When Gerald Pollack was in high school, he couldn’t find a course that matched his interest in the environment.
Now, a couple of decades later, he teaches the AP environmental science course at Chattahoochee High School in Johns Creek. Over the past decade, enrollment in it has grown from a meager 20 students to more than six times that number.
Pollack, who watched college friends go into, and then exit, the oil and gas industry, sees a new generation of teenagers focused on careers that would bend society into a more environmentally conservative future. Unlike him, though, they have more institutional support to prepare for the technical, social and personal challenges ahead.
The pay is better, too.
“When I tell them stories, I don’t think it deters them. I think it helps them understand what is good and bad about the profession that they’re looking at,” said Pollack, who has a Ph.D. in chemistry with an emphasis in geology from Georgia State University. “I wish somebody was there to tell me when I was graduating from high school what job prospects looked like and what the real workplace environment was like.”
The new generation will have more financially viable career options, as the economy gradually shifts from one reliant almost exclusively on carbon-based fuels drawn from a finite underground supply to one deploying a broader array of permanent energy sources, such as sunlight and wind. The new generation also has an eagerness to do something about climate change and waste.
The growing interest in what’s called “sustainability” is manifest at Chattahoochee High in students such as Emily Guo and Rachel Rigsbee. Guo, in what was admittedly an unsustainable experiment, destroyed some of her parents’ pots while distilling biodiesel in the kitchen for a science project. She used chemicals from school to harvest the fuel from kudzu, which led to an internship at Georgia Tech last summer. She got her diploma Tuesday and is off to Stanford to study the intersection of science, technology and society.
Guo, who describes herself as a “big nature person,” wants to learn the hard science that can transform an economy. But, perhaps due to her exposure to Pollack and his class, she’s also aware of the sociological element: “I’m not just interested in engineering. I’m also interested in public policy and how everything ties together,” she said.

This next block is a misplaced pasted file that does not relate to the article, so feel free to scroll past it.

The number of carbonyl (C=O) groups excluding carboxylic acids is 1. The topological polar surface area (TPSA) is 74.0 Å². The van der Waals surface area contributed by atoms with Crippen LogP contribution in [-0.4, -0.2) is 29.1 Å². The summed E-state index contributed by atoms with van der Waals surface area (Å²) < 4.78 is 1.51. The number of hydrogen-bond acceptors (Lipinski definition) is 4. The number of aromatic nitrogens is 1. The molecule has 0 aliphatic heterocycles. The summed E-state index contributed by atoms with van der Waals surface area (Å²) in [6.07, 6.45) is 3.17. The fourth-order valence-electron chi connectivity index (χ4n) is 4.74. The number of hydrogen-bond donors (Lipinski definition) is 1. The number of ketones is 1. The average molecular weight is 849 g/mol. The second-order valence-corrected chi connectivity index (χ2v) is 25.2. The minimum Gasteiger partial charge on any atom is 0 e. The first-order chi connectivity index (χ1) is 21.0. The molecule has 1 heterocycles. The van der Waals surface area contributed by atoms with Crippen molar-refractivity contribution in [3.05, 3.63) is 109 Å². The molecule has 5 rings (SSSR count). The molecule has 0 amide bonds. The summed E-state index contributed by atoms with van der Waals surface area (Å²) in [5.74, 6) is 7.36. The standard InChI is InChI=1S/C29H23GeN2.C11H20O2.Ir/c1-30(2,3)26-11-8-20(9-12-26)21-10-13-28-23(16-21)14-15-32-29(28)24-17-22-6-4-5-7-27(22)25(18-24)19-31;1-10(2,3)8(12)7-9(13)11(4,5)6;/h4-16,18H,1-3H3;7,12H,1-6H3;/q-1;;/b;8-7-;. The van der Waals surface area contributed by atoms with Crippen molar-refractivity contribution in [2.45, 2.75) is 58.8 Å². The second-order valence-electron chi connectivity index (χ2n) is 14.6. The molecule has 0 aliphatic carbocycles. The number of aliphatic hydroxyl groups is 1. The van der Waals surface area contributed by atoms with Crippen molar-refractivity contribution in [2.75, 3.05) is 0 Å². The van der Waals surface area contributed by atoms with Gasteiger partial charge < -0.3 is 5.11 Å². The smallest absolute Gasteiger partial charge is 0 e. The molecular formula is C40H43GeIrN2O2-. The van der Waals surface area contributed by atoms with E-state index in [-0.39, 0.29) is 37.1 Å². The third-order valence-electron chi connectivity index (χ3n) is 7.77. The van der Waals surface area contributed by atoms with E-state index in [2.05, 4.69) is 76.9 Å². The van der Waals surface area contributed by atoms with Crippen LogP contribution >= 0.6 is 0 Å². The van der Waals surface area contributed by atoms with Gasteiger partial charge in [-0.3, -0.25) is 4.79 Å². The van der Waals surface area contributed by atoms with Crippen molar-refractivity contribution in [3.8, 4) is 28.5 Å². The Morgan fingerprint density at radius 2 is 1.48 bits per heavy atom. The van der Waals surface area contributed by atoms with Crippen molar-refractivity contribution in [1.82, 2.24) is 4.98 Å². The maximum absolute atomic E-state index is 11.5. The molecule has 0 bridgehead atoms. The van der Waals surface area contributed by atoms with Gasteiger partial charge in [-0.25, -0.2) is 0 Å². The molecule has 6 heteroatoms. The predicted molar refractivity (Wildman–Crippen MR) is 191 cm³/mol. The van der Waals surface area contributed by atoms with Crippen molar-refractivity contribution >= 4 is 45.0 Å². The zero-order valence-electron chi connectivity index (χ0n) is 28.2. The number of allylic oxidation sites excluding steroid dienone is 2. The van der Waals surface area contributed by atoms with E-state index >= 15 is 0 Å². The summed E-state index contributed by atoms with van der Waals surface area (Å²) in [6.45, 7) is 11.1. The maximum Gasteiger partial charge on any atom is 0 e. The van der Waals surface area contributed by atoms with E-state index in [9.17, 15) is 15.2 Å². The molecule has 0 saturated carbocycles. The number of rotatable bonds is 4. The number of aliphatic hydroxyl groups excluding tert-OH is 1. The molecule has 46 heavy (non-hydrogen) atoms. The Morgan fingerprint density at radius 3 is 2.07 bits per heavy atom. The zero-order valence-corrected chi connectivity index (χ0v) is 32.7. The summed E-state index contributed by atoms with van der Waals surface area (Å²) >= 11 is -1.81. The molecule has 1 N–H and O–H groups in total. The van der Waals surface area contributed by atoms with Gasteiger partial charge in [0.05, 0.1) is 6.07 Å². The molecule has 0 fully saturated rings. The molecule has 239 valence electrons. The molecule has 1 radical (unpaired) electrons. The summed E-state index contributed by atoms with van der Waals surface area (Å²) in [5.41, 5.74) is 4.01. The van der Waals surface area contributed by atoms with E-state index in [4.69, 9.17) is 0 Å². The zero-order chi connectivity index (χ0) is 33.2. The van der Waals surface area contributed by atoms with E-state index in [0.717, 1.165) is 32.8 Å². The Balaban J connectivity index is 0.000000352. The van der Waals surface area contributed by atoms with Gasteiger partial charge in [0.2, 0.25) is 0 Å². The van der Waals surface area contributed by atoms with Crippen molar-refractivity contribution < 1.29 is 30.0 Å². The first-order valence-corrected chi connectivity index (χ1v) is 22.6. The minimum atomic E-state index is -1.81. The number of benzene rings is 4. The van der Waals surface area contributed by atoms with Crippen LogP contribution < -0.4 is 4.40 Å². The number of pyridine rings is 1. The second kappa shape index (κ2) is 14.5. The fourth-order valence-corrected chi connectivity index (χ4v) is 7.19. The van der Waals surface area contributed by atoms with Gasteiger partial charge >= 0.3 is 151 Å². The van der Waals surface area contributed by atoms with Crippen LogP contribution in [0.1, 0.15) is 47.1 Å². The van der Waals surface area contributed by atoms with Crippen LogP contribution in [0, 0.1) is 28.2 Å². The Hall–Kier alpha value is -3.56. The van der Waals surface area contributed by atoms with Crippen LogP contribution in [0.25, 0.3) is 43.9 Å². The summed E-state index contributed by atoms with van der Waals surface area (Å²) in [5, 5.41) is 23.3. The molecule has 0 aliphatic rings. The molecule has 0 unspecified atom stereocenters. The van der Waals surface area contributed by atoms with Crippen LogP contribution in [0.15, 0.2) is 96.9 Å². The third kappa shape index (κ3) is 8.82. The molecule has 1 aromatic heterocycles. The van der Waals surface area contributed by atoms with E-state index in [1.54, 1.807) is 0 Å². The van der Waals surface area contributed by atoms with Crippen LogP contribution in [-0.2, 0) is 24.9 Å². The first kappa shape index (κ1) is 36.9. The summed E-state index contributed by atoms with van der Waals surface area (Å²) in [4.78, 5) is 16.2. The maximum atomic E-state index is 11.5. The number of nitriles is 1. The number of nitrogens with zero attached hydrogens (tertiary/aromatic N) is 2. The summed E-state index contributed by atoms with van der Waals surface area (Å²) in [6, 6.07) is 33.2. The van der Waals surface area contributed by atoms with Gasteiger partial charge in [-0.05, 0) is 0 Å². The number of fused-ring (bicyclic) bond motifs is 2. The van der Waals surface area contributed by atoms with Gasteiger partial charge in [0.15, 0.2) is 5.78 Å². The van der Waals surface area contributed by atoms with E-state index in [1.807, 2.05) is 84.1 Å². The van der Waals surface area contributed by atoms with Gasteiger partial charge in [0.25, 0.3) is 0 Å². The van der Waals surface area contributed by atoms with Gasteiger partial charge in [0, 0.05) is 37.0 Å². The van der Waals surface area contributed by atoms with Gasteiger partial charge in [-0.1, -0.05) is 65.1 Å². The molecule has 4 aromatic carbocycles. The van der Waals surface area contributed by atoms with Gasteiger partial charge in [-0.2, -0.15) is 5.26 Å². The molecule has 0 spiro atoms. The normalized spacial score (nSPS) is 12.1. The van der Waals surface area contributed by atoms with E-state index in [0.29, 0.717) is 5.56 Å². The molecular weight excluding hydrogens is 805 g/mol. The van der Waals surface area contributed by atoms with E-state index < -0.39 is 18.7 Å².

Rigsbee, who graduated with Guo Tuesday, will major in environmental engineering at Tech. When she was in elementary school, she dreamed of becoming a poet. But a television documentary about desertification and the other environmental effects of the nation’s agricultural system changed the course of her life. As president of Chattahoochee High’s “green” club, she led recycling initiatives. She imagines a career involving better ways of handling waste.
“If there’s anything I can change, I hope it’s recycling methods,” said Rigsbee, who has concluded that the current system is “appalling” in its inefficiency. She said her friends see her as an “insane hippie,” but she is, she said, a pragmatic person concerned about making a living.
Lucky for her, the job market has evolved along with her interests. The U.S. Bureau of Labor Statistics has reported growth in “green” occupations such as environmental science and environmental engineering. Better yet for students on her trajectory: The BLS reported in April that wages are relatively high. The median pay for environmental engineers last year was $87,620, well above the $38,640 median annual wage for all occupations.
G. Wayne Clough sees that as just a small part of a growing trend across the economy. The president emeritus of Tech recently co-authored a national report about expanding the role of environmental engineers in curbing climate change and waste while meeting water, food and energy needs. He also still teaches at Tech.
“What I see is the students all want to do something about serious issues like climate change and environmental degradation,” he said in a telephone interview from his home in North Georgia. Climate change is one of the first things they want to talk about in his classes on business and international affairs, he said.
From Clough’s vantage, the economic “switch has been flipped” as solar energy and other alternative power sources have become cheaper than fossil fuels, and “hard-nosed” business people have embraced them.
Clough also sees an impatient new generation. “They realize that those of us who are a little older handed them a pretty bad hand, and if we don’t do something about it, some very serious consequences can happen,” he said.
Rigsbee, the former Chattahoochee High environmental club president, would agree that many students are concerned. Getting them to commit to action wasn’t so easy, though. She tried to enlist some of the 1,900 students there in a “zero waste” initiative for a week, a challenge to avoid consumption that produces trash.
Four or five participated, she said.
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